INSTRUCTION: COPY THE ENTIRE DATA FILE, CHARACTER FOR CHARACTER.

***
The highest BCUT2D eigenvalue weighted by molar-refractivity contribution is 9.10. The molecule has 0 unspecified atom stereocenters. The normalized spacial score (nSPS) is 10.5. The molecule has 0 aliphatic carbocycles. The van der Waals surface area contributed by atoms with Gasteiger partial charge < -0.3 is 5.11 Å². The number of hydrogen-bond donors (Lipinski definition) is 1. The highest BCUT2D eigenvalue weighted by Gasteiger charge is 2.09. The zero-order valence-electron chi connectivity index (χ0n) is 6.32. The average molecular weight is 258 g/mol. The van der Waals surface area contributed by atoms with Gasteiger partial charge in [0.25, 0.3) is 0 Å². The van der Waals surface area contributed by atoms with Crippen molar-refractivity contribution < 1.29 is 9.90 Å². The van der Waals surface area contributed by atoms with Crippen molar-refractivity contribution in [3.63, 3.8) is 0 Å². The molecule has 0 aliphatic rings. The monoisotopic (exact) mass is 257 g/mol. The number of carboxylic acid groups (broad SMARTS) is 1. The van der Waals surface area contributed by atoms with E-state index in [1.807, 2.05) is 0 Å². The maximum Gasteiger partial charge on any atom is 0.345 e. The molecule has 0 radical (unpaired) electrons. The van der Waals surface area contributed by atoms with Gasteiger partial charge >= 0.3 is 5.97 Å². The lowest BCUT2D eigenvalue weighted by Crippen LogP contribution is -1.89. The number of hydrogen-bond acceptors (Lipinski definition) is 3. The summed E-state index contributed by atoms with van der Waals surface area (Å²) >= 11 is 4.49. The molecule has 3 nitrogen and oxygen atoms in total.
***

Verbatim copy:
The highest BCUT2D eigenvalue weighted by molar-refractivity contribution is 9.10. The molecule has 0 unspecified atom stereocenters. The normalized spacial score (nSPS) is 10.5. The molecule has 0 aliphatic carbocycles. The van der Waals surface area contributed by atoms with Gasteiger partial charge < -0.3 is 5.11 Å². The number of hydrogen-bond donors (Lipinski definition) is 1. The highest BCUT2D eigenvalue weighted by Gasteiger charge is 2.09. The zero-order valence-electron chi connectivity index (χ0n) is 6.32. The average molecular weight is 258 g/mol. The van der Waals surface area contributed by atoms with Gasteiger partial charge in [0.25, 0.3) is 0 Å². The van der Waals surface area contributed by atoms with Crippen molar-refractivity contribution < 1.29 is 9.90 Å². The van der Waals surface area contributed by atoms with Crippen molar-refractivity contribution in [3.63, 3.8) is 0 Å². The molecule has 0 aliphatic rings. The monoisotopic (exact) mass is 257 g/mol. The number of carboxylic acid groups (broad SMARTS) is 1. The van der Waals surface area contributed by atoms with E-state index in [1.807, 2.05) is 0 Å². The maximum Gasteiger partial charge on any atom is 0.345 e. The molecule has 0 radical (unpaired) electrons. The van der Waals surface area contributed by atoms with Gasteiger partial charge >= 0.3 is 5.97 Å². The lowest BCUT2D eigenvalue weighted by Crippen LogP contribution is -1.89. The number of hydrogen-bond acceptors (Lipinski definition) is 3. The summed E-state index contributed by atoms with van der Waals surface area (Å²) >= 11 is 4.49. The molecule has 3 nitrogen and oxygen atoms in total.